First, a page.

20 or so years ago the MBA was almost a secret society, with only the privileged few knowing of their where-abouts and even fewer knowing they even existed. This all changed with the introduction of the web site listing all the locations together with grid references; at the time this was a contentious issue with many of the members being quite vocal in their disapproval of this unnecessary publicity. I must admit that personally I had some empathy with their thoughts and feelings but this is a selfish if protective view as everybody should have the opportunity to experience a bothy.

Our second bothy stay – Claerddu

In addition to Claerddu, 3 of the 8 Welsh bothies are situated in mid Wales and are ideally located for a short 4 or 5 day trip on a mountain bike. We spent many an evening looking at the map, trying to work out the best route before eventually agreeing to spend the first night in Moel Prysgau then continuing onto Nant Rhys via Claerddu and Nant Syddion. We left the car in Strata Florida near to the Abbey; this is a cruel start to a ride as you climb over 330 meters before embarking on a riotous wet and stony descent down to Moel Prysgau approximately 10km away. Bothy etiquette states that before leaving, not only do you sweep up but you also leave kindling in the stove and some sawn logs ready for the next occupant. We arrived late in the evening, soaked to the skin having both taken an unplanned dip in one of the river crossings and were very grateful to the previous occupant who had prepared a good stock of wood which meant we could get a fire going straight away. Some years ago I shared a few beers with a gent in the Black Lion in Pontrhydfendigaid whose mum was born in Moel Prysgau. He told me how on a Sunday she used to walk to Strata Florida where she attended school, staying with her grandparents before returning home after school on a Thursday. One winter she missed school for over a month as they were snowed in at Moel Prysgau!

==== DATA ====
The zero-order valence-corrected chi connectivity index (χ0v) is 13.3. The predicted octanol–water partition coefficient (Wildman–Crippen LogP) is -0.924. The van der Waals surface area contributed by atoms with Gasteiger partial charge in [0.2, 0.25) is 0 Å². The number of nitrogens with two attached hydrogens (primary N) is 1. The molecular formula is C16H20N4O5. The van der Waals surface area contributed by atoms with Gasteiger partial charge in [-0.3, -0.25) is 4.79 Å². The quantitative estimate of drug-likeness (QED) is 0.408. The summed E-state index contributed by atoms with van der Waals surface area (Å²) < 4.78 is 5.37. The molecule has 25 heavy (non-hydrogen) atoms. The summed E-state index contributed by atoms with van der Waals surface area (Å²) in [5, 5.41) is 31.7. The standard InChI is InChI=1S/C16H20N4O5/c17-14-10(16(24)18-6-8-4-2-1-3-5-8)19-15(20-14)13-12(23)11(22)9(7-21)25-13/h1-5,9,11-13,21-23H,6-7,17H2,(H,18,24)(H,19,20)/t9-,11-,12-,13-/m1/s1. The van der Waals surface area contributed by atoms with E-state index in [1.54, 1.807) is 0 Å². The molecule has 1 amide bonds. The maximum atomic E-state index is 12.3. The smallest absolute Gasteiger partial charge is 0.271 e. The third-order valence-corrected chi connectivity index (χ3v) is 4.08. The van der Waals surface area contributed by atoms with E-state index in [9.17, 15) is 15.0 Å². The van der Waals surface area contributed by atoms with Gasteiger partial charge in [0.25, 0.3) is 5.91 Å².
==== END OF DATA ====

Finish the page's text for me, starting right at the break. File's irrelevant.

Sun rising over Claerddu

After a splendid breakfast of bacon and coffee we reluctantly left the relative comfort of the bothy to ride to Claerddu. There are various route options open to you but for reasons which I still can’t fathom, we choose to leave the Tywi track and head north to Garreglwyd via Llyn Gorest. Don’t! And whilst the bridleway up through the Teifi pools is a great descent, it’s a rather unpleasant ascent. Take it from a man who knows, choose a different route! When we finally arrived at Claerddu the trials and tribulations of the day were soon forgotten and after a supper of warm cheese in pitta bread washed down with some rather fine port we slept like Royalty.

This set the tone for the next 3 days and we soon fell into the routine of long days in the saddle followed by evenings sat around the stove chatting and putting the world to rights. We never seemed to take a direct route, partly because the riding in this area is so good but often simply the fact it just felt great to be travelling again with the bike.

Nant Syddion

Nant Rhys

It had been sometime since I’d last visited Nant Syddion and I’d forgotten what a delight this bothy is. Situated on the edge of the forest it offers some great views up and down the Merin valley and is also very spacious. In contrast Nant Rhys suffers from having lost its loft space due to what seems quite frankly ridiculous health and safety restrictions, it’s a bothy after all!

The descent on the Ystwyth Valley

Old mine works

On the way back to the car we rode down the Ystwyth valley which is an absolute joy and I certainly recommend taking some time to explore the old mine workings as silver, lead and zinc have all been mined here since Roman times.

It’s difficult to pinpoint one thing in particular that I find so appealing about bothies. Whether it’s the feeling of cosiness, the prevailing smell of wood smoke, the fact that your cuppa never tastes this good at home or that you are far removed from the comings and goings of everyday life. Perhaps it’s all of these and more. Maybe the best way to describe it is to say that staying in a Bothy is rather like owning and driving a Land Rover – on the surface everything about it appears wrong but if you experience it,

I guarantee it will put a smile on your face.